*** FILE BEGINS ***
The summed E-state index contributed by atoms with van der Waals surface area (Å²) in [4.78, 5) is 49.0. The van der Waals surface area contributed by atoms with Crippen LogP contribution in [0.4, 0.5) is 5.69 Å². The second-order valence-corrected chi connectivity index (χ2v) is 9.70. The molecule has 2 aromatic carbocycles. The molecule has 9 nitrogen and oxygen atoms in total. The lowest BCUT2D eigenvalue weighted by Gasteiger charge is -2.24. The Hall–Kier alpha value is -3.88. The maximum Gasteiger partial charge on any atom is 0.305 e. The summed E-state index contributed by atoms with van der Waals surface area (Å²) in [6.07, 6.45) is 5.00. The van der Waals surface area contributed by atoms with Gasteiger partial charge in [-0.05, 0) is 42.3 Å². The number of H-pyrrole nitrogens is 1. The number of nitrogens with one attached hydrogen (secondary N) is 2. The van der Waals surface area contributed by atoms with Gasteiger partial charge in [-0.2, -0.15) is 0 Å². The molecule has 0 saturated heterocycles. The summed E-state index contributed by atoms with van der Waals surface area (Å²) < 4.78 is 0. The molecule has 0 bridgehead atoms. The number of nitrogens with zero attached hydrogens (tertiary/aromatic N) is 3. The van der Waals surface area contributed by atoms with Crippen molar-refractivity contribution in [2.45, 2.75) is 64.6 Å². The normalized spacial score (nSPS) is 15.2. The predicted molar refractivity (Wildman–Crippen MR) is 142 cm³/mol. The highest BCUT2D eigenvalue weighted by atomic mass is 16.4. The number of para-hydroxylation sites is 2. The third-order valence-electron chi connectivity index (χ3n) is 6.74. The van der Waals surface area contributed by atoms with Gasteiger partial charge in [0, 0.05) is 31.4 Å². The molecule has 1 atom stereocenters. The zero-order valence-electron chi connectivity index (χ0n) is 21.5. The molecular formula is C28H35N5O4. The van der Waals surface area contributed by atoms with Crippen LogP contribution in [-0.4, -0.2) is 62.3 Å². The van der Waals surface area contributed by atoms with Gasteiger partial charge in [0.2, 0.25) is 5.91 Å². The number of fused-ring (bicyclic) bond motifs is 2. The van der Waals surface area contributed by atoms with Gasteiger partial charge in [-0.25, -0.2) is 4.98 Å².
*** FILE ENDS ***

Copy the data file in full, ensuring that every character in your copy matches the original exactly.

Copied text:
The summed E-state index contributed by atoms with van der Waals surface area (Å²) in [4.78, 5) is 49.0. The van der Waals surface area contributed by atoms with Crippen LogP contribution in [0.4, 0.5) is 5.69 Å². The second-order valence-corrected chi connectivity index (χ2v) is 9.70. The molecule has 2 aromatic carbocycles. The molecule has 9 nitrogen and oxygen atoms in total. The lowest BCUT2D eigenvalue weighted by Gasteiger charge is -2.24. The Hall–Kier alpha value is -3.88. The maximum Gasteiger partial charge on any atom is 0.305 e. The summed E-state index contributed by atoms with van der Waals surface area (Å²) in [6.07, 6.45) is 5.00. The van der Waals surface area contributed by atoms with Gasteiger partial charge in [-0.05, 0) is 42.3 Å². The number of H-pyrrole nitrogens is 1. The number of nitrogens with one attached hydrogen (secondary N) is 2. The van der Waals surface area contributed by atoms with Gasteiger partial charge in [-0.2, -0.15) is 0 Å². The molecule has 0 saturated heterocycles. The summed E-state index contributed by atoms with van der Waals surface area (Å²) < 4.78 is 0. The molecule has 0 bridgehead atoms. The number of nitrogens with zero attached hydrogens (tertiary/aromatic N) is 3. The van der Waals surface area contributed by atoms with Crippen molar-refractivity contribution in [2.45, 2.75) is 64.6 Å². The normalized spacial score (nSPS) is 15.2. The predicted molar refractivity (Wildman–Crippen MR) is 142 cm³/mol. The highest BCUT2D eigenvalue weighted by atomic mass is 16.4. The number of para-hydroxylation sites is 2. The third-order valence-electron chi connectivity index (χ3n) is 6.74. The van der Waals surface area contributed by atoms with Gasteiger partial charge in [0, 0.05) is 31.4 Å². The molecule has 1 atom stereocenters. The zero-order valence-electron chi connectivity index (χ0n) is 21.5. The molecular formula is C28H35N5O4. The van der Waals surface area contributed by atoms with Crippen LogP contribution in [-0.4, -0.2) is 62.3 Å². The van der Waals surface area contributed by atoms with Gasteiger partial charge in [0.2, 0.25) is 5.91 Å². The number of fused-ring (bicyclic) bond motifs is 2. The van der Waals surface area contributed by atoms with Gasteiger partial charge in [-0.25, -0.2) is 4.98 Å².